A Security Net
The “average” person buys life insurance during their working years (i.e., age 25 to 65), either personally or through an employer. It is intended to cover certain financial obligations in the event of premature death. These obligations typically fall into one of the following categories:
- Income Replacement – A person’s income often plays an essential role in meeting the financial demands of a household. Term life insurance can provide a present-value lump sum to replace the future income of a deceased wage earner.
- Debt Reduction – When a person dies prematurely, they may leave behind a mortgage, student loans, unpaid credit cards and other outstanding debt. Term life insurance can help pay off debts so survivors aren’t responsible for these bills.
- College Education – Parents often plan to help with college expenses. A term life insurance policy can help with tuition in the event of a premature death.
Hang On or Let Go?
Ideally, when a person reaches normal retirement age (65), they have: 1) saved enough to replace their income for their survivors; 2) paid off their mortgage and any other debt; and 3) helped their children through college. They have outlived the contingencies they were insuring against and their nest egg is large enough to “self-insure.” For this “average” person, it makes sense to stop paying for term life insurance after retirement.
However, in my experience, not everyone fits this profile. Sometimes there is a need for life insurance after retirement. Consider the four scenarios below.
Melody and Mason — Endowing Expenses
As a young girl, Melody’s parents purchased a cabin in Colorado where they spent many weekends building lifelong memories. When her parents died, Melody inherited the cabin and her family began using it. Upon retirement, Melody and Mason updated their estate plans and learned the cabin was now worth up to $2 million! They wanted to pass the cabin on to their four children, but didn’t want them to be burdened by its annual expenses. They purchased permanent life insurance at age 65 to “endow” future operating costs and keep the cabin in the family.
Jake and Janice — Estate Equalization
At age 70, Jake and Janice moved from their farm to a small home in town. However, they wanted the farm to remain in the family. To entice their oldest son to return and run the farm, they promised to leave it to him. Although the farm was their primary asset, they still wanted to leave their other three children a generous inheritance. They bought life insurance policies for the benefit of their “non-farmer” children, which allowed them to “equalize” their inheritances.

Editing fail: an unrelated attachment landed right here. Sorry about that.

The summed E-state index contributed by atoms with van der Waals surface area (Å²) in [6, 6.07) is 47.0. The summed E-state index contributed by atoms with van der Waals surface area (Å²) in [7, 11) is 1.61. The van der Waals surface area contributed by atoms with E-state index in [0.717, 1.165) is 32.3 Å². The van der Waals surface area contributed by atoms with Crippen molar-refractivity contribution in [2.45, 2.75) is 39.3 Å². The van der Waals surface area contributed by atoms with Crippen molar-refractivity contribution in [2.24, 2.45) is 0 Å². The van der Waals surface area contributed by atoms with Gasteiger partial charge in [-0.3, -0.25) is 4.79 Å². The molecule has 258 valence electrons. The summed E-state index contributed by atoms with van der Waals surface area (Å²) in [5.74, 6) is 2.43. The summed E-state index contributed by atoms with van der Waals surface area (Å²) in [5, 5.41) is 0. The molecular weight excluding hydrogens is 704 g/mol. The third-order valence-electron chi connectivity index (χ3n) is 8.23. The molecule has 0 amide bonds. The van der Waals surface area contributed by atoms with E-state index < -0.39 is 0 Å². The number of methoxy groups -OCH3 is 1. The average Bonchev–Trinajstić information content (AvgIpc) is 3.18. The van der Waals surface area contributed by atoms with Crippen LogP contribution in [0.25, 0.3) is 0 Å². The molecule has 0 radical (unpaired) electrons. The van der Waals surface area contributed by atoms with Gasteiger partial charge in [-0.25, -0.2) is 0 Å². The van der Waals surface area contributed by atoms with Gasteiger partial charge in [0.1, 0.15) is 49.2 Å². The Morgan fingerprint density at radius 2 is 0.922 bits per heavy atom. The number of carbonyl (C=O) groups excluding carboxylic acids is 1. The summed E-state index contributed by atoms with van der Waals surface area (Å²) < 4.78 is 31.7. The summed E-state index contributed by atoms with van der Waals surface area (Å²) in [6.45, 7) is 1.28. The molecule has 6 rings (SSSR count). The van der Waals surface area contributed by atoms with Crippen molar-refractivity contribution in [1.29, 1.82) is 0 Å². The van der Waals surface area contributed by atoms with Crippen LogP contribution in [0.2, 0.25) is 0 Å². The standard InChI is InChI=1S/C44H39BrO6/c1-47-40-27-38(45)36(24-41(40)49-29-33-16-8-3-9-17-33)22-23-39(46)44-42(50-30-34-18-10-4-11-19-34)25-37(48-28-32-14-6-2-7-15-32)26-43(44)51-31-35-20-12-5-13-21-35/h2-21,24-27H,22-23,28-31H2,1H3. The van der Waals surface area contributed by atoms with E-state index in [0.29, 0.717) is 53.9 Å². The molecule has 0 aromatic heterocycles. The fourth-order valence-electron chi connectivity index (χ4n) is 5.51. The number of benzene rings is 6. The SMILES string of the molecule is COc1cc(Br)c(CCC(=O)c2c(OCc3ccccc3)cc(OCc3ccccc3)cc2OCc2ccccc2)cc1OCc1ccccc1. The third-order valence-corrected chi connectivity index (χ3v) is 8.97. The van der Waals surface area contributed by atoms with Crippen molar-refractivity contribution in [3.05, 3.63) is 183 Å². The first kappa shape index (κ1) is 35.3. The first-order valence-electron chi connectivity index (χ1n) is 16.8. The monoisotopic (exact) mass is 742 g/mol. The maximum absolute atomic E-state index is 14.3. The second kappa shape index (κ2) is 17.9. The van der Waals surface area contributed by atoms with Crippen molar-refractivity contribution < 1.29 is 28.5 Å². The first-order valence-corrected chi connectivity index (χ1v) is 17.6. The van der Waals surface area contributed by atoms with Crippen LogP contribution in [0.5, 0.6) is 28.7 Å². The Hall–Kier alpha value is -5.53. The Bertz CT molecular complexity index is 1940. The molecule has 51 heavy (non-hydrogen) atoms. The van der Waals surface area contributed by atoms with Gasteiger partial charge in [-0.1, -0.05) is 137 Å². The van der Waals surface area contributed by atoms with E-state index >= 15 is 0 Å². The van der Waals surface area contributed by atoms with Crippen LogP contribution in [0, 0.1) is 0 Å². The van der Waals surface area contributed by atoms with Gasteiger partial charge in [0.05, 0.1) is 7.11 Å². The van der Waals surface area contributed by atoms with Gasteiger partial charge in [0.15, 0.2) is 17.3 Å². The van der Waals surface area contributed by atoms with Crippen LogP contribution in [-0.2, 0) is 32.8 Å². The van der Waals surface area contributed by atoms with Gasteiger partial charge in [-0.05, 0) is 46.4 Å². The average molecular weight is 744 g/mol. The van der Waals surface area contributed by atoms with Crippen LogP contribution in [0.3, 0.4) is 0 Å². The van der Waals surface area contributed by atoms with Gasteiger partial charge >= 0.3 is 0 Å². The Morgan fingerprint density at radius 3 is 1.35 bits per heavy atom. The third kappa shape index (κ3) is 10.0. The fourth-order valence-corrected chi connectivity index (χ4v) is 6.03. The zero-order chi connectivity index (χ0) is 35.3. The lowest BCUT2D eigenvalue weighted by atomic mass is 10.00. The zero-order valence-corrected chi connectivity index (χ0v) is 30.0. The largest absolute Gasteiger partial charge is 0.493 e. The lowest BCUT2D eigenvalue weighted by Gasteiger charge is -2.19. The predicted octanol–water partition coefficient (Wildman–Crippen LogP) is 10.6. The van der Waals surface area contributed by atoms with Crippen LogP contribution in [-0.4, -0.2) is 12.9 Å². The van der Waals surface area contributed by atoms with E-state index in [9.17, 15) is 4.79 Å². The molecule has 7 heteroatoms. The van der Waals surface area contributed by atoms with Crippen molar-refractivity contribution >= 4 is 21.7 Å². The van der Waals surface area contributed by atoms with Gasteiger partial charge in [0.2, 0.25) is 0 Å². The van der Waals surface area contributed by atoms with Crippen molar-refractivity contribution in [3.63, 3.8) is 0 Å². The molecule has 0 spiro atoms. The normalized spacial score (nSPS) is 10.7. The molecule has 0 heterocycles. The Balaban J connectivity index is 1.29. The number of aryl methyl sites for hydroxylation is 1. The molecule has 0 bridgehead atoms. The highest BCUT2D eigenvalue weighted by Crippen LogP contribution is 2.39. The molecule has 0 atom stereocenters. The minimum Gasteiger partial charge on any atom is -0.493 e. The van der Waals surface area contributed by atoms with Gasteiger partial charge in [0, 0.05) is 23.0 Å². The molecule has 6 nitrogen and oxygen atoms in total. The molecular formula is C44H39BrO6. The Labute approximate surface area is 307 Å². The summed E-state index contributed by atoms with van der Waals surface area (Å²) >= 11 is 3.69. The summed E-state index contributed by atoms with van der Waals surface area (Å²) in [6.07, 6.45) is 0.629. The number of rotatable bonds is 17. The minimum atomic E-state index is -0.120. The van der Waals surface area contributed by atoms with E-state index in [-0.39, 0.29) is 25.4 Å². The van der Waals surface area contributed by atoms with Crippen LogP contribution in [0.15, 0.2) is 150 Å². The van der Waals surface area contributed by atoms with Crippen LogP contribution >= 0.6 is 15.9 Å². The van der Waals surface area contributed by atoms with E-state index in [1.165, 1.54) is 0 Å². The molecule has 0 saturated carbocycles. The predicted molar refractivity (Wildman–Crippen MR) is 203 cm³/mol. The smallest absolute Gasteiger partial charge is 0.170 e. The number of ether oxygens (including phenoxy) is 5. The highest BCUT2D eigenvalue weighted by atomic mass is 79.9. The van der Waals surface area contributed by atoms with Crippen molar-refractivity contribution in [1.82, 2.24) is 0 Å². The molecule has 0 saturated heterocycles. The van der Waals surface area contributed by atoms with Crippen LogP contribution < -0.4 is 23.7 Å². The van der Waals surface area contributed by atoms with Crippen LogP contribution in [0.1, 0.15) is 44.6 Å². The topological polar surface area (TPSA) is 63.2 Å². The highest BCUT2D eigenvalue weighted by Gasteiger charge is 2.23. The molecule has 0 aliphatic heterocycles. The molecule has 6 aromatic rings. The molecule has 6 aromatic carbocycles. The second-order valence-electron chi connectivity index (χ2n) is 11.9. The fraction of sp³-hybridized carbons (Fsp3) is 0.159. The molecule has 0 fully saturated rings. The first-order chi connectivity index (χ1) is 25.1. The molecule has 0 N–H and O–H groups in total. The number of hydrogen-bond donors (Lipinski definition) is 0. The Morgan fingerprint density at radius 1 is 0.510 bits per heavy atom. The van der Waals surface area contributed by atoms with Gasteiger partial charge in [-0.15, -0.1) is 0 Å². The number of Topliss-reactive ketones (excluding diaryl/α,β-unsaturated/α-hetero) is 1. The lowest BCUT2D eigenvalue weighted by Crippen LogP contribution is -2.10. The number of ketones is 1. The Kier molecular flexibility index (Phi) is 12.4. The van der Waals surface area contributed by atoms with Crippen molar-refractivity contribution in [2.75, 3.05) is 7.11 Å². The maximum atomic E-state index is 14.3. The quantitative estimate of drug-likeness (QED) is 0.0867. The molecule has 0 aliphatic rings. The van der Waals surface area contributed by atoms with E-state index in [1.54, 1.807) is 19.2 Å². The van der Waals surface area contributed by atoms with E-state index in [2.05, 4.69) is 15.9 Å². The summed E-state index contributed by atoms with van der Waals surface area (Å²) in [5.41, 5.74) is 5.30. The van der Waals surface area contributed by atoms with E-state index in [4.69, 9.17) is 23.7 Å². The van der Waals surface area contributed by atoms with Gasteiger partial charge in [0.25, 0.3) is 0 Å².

Thomas and Toby — Estate Liquidity
At age 72, Thomas and Toby finally retired from their very successful business. Rather than sell, they hired a professional manager to run the business. Thomas and Toby planned to live off the dividends and then pass the business, in trust, to their five children. Between federal and state inheritance taxes, their estates could be taxed by up to 40% of the business’ value. Thomas and Toby purchased life insurance policies that would pay the estate taxes after their deaths. This would help protect the business and provide an income stream to their children.
Charlotte and Charles — Income Tax Differential
For 35 years, Charlotte and Charles owned a family clinic where they practiced medicine together. They retired at age 68. They have two children whom they want to treat “equally” when they pass away. Charlotte and Charles’ main assets include their medical practice building (valued at $2 million) and their IRAs (also valued at $2 million). They derive retirement income from rents and distributions from their IRAs. Their wills leave their building to their daughter and their IRAs to their son. Their accountant pointed out that the building would receive a “step-up” in basis and thus pass to their daughter essentially income-tax free. The IRAs, however, would not only be spent down, but also further reduced by about 40% through income taxes. Charlotte and Charles decided to purchase life insurance policies to offset the different income tax treatments of their willed assets.
Never Say Never
When listening to financial pundits on TV, radio or in advertising, remember they are almost always speaking to the “average” person. When they use absolutes such as “never” or “always,” it rarely applies to everyone. Your situation may be different and you might benefit from life insurance after retirement. The best way to know is to use an objective, independent financial planner who will analyze your specific situation. They can provide personalized recommendations to help reach your financial planning goals.
This article originally appeared in the 2019 | ISSUE TWO of the SilverLink magazine, under the title “Never Say Never: Life Insurance After Retirement.” Mark Weber is a Financial Consultant with SilverStone Asset Management, 401(k) & 403(b) Advisory services are offered through our affiliate company, SilverStone Asset Management. Visit SilverStoneAssetManagement.com.
Securities offered through M Holdings Securities, Inc., a Registered Broker/Dealer, Member FINRA/SIPC. Investment Advisory Services offered through SilverStone Asset Management. SilverStone Asset Management and SilverStone Group are independently owned and are not under common ownership with M Holdings Securities, Inc.
This information is provided for educational purposes only and should not be construed as advice. You should discuss your situation with a financial professional before making any decisions.
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